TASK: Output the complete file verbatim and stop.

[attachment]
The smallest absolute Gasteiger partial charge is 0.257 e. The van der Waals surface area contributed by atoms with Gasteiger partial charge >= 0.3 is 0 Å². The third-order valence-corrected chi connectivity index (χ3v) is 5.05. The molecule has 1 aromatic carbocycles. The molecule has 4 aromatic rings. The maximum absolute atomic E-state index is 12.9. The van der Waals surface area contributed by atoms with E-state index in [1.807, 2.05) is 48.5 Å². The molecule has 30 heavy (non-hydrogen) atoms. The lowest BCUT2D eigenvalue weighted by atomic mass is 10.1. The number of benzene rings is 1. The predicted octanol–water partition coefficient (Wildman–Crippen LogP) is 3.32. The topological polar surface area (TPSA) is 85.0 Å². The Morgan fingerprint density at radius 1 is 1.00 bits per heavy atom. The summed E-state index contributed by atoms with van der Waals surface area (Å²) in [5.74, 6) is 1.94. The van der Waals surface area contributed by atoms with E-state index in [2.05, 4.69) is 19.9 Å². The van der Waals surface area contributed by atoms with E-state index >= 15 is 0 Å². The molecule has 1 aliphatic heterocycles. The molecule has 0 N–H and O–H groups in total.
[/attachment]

The smallest absolute Gasteiger partial charge is 0.257 e. The van der Waals surface area contributed by atoms with Gasteiger partial charge >= 0.3 is 0 Å². The third-order valence-corrected chi connectivity index (χ3v) is 5.05. The molecule has 1 aromatic carbocycles. The molecule has 4 aromatic rings. The maximum absolute atomic E-state index is 12.9. The van der Waals surface area contributed by atoms with E-state index in [1.807, 2.05) is 48.5 Å². The molecule has 30 heavy (non-hydrogen) atoms. The lowest BCUT2D eigenvalue weighted by atomic mass is 10.1. The number of benzene rings is 1. The predicted octanol–water partition coefficient (Wildman–Crippen LogP) is 3.32. The topological polar surface area (TPSA) is 85.0 Å². The Morgan fingerprint density at radius 1 is 1.00 bits per heavy atom. The summed E-state index contributed by atoms with van der Waals surface area (Å²) in [5.74, 6) is 1.94. The van der Waals surface area contributed by atoms with E-state index in [2.05, 4.69) is 19.9 Å². The van der Waals surface area contributed by atoms with E-state index >= 15 is 0 Å². The molecule has 1 aliphatic heterocycles. The molecule has 0 N–H and O–H groups in total.